There is a part in this book where Livermore is deep into debt and is besieged by a few creditors. He is confident that he can recoup the losses and pay back all his debt. However the stress created by being indebted to creditors is too much for him to take and he feels that he can't perform well and recoup his losses with all this pressure on him like a Damocles sword.

So he decide to declare bankruptcy. He approached his creditors and inform them of his intention to declare bankruptcy. Most of them are supportive. So he declares bankruptcy and then with a free mind trades and recoups all his losses and some and pays back all his debt. 

He talks about trading in Bethlehem Steel after he declared bankruptcy. He kept observing the tape and became more and more convinced that this was the stock to buy. Everyday the stock was screaming 'Buy !'. However, Mr.Livermore followed a specific method and till the price reached his target, he decided not to take any action. He was tempted by every information to buy the stock. But he maintained his discipline and in his words quote 'But I sat tight and instead of listening to my loud-mouthed hopes or to my clamorous beliefs, I heeded only the level voice of my experience and counsel of common sense.'. Since he waited till the right time to buy, he was able to make huge profits in this stock. As he mentions, and I quote, 'There is a great deal in starting right, whatever may be the enterprise'. Great wisdom in those words.


There are multiple instances when manipulative interests approach him to run up the price of some of their shares. He obliges them at some profit to himself, of course. That is one instance when I did not like the protagonist in a novel.

The strategies that he adopts to bring down the prices of stocks and commodities are very interesting. Once he took a bearish stance on a specific stock (Company X). He shorted the stock. However the bull operators on the stock purchased the same and ran up the prices leading to a loss for Livermore. Every time he shorted the stock, the bull operators ran it up. So he approached this through another track. He shorted another company (Company Y) that had invested a lot in Company X. When he shorted Company Y, the bull operators were forced to buy more of Company X to prop up the value of Company Y. So the investors thought that Company X stock was being purchased to prop up the falling Company Y and that led to selling in both the stocks and Livermore ended up with huge profits on his short position !!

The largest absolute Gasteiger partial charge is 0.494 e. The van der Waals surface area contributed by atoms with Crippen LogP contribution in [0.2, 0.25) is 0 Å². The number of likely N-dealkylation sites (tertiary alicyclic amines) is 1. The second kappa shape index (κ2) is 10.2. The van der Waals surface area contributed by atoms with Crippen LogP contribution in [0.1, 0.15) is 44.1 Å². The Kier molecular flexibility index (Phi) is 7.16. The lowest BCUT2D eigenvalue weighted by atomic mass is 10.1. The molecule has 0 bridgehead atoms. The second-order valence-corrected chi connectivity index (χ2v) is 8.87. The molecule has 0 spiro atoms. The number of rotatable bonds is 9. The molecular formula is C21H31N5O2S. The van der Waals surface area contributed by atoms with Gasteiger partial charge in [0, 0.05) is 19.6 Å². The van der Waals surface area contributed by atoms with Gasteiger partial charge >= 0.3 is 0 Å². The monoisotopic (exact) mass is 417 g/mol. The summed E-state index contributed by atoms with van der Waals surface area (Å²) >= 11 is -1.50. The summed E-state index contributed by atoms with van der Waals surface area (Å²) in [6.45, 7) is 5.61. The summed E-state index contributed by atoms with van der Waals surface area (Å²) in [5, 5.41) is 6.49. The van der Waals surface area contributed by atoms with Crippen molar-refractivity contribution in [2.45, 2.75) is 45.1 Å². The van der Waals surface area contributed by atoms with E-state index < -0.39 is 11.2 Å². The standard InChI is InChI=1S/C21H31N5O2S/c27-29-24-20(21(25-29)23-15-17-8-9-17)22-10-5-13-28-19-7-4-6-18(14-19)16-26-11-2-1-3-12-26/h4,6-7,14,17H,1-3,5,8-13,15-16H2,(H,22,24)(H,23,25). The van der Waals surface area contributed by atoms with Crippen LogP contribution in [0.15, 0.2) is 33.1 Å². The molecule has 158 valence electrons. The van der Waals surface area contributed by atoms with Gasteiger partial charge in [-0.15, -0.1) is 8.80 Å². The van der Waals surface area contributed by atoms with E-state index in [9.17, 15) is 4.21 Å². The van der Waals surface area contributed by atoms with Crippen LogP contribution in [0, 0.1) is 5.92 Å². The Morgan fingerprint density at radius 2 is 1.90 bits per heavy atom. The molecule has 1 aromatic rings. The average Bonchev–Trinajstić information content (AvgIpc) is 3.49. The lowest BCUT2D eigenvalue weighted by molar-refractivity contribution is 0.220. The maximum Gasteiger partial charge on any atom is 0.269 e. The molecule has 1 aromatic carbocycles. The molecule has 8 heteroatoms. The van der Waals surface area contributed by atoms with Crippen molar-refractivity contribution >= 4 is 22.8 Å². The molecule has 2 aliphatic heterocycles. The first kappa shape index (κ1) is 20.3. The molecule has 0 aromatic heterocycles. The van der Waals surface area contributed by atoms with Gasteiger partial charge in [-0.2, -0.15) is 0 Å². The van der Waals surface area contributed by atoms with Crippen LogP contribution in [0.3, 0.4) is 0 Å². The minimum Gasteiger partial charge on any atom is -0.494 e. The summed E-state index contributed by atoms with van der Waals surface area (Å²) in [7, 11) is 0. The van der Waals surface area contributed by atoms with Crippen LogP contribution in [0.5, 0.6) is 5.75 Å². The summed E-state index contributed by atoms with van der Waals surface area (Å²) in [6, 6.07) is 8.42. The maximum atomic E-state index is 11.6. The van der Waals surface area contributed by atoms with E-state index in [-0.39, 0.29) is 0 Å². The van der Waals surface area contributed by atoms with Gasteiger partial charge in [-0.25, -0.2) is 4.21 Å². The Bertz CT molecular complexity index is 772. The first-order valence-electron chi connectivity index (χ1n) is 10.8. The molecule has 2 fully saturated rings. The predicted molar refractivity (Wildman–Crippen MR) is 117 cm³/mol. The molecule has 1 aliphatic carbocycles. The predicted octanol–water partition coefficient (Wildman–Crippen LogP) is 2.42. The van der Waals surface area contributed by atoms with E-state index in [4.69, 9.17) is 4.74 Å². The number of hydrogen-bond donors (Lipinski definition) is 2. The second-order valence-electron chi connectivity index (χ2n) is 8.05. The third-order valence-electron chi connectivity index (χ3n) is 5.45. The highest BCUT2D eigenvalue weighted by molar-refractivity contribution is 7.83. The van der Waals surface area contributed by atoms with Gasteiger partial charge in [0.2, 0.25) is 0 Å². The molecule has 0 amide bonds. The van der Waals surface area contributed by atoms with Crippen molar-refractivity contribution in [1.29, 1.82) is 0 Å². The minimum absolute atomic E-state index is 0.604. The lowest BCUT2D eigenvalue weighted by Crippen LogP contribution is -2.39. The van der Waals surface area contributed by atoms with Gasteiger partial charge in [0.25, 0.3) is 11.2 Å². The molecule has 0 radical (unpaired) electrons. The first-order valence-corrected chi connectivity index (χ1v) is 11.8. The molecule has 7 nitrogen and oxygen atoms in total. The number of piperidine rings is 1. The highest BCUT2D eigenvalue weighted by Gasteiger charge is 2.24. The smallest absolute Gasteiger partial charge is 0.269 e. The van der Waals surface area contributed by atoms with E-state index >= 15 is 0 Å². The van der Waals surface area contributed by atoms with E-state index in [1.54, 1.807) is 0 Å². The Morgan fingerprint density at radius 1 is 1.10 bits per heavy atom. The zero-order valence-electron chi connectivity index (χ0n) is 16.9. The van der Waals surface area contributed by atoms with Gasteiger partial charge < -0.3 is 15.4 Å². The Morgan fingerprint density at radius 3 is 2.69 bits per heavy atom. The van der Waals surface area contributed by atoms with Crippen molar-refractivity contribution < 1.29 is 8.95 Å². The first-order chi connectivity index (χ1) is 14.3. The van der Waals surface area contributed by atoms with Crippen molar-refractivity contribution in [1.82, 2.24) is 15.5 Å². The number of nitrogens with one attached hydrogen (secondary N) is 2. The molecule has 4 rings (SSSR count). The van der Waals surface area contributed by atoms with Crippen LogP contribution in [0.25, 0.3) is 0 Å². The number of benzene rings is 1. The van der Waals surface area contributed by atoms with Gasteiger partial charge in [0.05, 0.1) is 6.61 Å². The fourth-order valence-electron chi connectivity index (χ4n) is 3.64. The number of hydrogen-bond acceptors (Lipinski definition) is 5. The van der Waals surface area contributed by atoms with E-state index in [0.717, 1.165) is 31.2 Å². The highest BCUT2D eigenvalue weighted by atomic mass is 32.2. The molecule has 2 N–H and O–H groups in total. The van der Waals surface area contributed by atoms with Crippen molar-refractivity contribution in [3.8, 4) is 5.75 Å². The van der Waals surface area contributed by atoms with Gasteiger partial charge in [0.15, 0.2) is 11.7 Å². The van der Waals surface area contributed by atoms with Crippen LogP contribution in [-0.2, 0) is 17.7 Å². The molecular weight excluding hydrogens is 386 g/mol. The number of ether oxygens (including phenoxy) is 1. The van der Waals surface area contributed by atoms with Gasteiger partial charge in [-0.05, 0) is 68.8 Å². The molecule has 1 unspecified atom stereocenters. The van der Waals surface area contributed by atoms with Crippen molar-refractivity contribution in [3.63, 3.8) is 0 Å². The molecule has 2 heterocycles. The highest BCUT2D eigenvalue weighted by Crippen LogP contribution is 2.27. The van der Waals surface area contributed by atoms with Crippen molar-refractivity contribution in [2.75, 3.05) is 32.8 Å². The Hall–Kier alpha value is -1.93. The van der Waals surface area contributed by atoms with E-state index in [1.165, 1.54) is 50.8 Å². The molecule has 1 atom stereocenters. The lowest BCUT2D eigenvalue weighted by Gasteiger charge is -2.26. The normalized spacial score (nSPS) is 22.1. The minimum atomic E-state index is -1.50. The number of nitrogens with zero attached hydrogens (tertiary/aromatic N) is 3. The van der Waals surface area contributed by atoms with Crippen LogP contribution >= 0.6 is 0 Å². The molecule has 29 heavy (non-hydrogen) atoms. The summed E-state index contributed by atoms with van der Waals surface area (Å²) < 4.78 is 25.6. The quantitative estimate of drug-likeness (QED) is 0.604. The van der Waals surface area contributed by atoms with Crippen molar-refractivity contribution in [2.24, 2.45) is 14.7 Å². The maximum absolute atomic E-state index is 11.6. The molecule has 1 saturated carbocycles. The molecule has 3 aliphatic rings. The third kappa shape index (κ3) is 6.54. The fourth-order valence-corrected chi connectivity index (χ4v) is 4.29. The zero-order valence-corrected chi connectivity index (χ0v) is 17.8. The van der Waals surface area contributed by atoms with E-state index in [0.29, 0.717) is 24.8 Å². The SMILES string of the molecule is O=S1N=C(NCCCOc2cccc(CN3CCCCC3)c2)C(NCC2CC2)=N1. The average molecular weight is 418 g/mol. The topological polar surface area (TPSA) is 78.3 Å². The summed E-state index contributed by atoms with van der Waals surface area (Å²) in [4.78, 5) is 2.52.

The reason I am mentioning this long winded strategy is to show how clinically and with precision does the Stock Market Operator operate !. 

Here are some additional pearls of wisdom from the book.
  • In fact I always made money when I was sure I was right before I began. What beat me was not having brains enough to stick to my game.
  • There is a time for all things, but I don't know it. And that is precisely what beats so many men in wall street who are very far from being in the main sucker class.
  • There is the very plain fool who does the wrong thing at all times everywhere, but there is the wall street fool, who thinks he must trade all the time. No man can have adequate reasons for buying or selling stocks daily or sufficient knowledge to make his play an intelligent play.
  • The desire for constant action irrespective of underlying conditions is responsible for may losses in wall street even among professionals.
  • As stock operator has to fight a lot of enemies within himself.
  • Without faith in his judgement no man can go far in this game.
  • It is the big swing that make big money for you.
  • Sit tight !
  • When I am bearish and sell stocks, each sale must be at a price lower than the previous. When I am going long, each purchase should be at a price higher than the previous one...
  • If the man didn't make any mistakes, he would own the world in a month. But if he didn't profit from his mistakes, he wouldn't own a blessed thing.
  • The way to make money is to make it.
  • A speculator must not be merely a student. He must be a student and a speculator
If you are a stock market operator you have to have this book in your library. There is nothing like money (losing tonnes of it) to teach you a lot about yourself. If you have dabbled in stock market, you can see yourself in this book. It also tells you that you have to do a lot of analysis, come to a conclusion and once you have done that, you have to take decision. You cannot afford to vacillate in Stock Market. 

Let me end this review with a story from the book.

A man was so nervous that a friend asked him what is the matter.

'I can't sleep', replied the man.

'Why not?', the friend asked him.

'I am carrying so much cotton that it is wearing me out. What should I do?', asked the man.

'Sell down to the sleeping point', replied the friend.

A winner in stock market is one who can identify his sleeping point and sell down to it...